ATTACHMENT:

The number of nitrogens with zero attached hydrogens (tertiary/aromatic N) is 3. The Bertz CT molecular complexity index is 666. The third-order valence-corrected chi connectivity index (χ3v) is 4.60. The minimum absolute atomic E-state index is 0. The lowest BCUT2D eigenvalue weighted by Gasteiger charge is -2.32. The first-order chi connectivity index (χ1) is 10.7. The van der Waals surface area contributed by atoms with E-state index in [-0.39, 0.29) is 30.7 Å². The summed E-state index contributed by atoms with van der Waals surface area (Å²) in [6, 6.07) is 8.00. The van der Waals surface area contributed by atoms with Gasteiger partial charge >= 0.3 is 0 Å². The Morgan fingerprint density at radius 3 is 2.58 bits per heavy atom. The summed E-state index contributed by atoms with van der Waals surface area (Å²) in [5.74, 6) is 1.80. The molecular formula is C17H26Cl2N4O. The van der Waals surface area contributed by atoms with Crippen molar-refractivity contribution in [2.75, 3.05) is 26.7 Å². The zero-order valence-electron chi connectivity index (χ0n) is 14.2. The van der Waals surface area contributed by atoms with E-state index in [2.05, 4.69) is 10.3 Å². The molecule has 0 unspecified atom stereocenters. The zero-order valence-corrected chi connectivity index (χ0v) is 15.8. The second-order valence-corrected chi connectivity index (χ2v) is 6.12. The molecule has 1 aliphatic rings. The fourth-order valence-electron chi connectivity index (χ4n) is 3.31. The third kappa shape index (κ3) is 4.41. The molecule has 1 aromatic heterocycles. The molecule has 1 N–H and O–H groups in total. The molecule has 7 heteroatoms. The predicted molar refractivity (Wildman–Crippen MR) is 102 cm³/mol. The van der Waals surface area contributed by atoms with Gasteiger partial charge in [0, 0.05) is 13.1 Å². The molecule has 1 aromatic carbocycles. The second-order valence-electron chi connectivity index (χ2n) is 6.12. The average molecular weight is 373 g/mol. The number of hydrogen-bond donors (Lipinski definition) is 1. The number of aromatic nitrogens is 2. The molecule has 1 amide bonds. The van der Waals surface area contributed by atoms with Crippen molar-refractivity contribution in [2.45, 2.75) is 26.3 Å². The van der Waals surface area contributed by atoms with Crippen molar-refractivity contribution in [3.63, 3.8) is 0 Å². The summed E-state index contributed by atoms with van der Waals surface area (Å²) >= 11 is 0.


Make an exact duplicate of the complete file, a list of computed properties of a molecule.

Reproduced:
The number of nitrogens with zero attached hydrogens (tertiary/aromatic N) is 3. The Bertz CT molecular complexity index is 666. The third-order valence-corrected chi connectivity index (χ3v) is 4.60. The minimum absolute atomic E-state index is 0. The lowest BCUT2D eigenvalue weighted by Gasteiger charge is -2.32. The first-order chi connectivity index (χ1) is 10.7. The van der Waals surface area contributed by atoms with E-state index in [-0.39, 0.29) is 30.7 Å². The summed E-state index contributed by atoms with van der Waals surface area (Å²) in [6, 6.07) is 8.00. The van der Waals surface area contributed by atoms with Gasteiger partial charge >= 0.3 is 0 Å². The Morgan fingerprint density at radius 3 is 2.58 bits per heavy atom. The summed E-state index contributed by atoms with van der Waals surface area (Å²) in [5.74, 6) is 1.80. The molecular formula is C17H26Cl2N4O. The van der Waals surface area contributed by atoms with Crippen molar-refractivity contribution in [2.75, 3.05) is 26.7 Å². The zero-order valence-electron chi connectivity index (χ0n) is 14.2. The van der Waals surface area contributed by atoms with E-state index in [2.05, 4.69) is 10.3 Å². The molecule has 0 unspecified atom stereocenters. The zero-order valence-corrected chi connectivity index (χ0v) is 15.8. The second-order valence-corrected chi connectivity index (χ2v) is 6.12. The molecule has 1 aliphatic rings. The fourth-order valence-electron chi connectivity index (χ4n) is 3.31. The third kappa shape index (κ3) is 4.41. The molecule has 1 aromatic heterocycles. The molecule has 1 N–H and O–H groups in total. The molecule has 7 heteroatoms. The predicted molar refractivity (Wildman–Crippen MR) is 102 cm³/mol. The van der Waals surface area contributed by atoms with Gasteiger partial charge in [0, 0.05) is 13.1 Å². The molecule has 1 aromatic carbocycles. The second-order valence-electron chi connectivity index (χ2n) is 6.12. The average molecular weight is 373 g/mol. The number of hydrogen-bond donors (Lipinski definition) is 1. The number of aromatic nitrogens is 2. The molecule has 1 amide bonds. The van der Waals surface area contributed by atoms with Crippen molar-refractivity contribution in [2.45, 2.75) is 26.3 Å². The van der Waals surface area contributed by atoms with Crippen molar-refractivity contribution in [3.63, 3.8) is 0 Å². The summed E-state index contributed by atoms with van der Waals surface area (Å²) >= 11 is 0.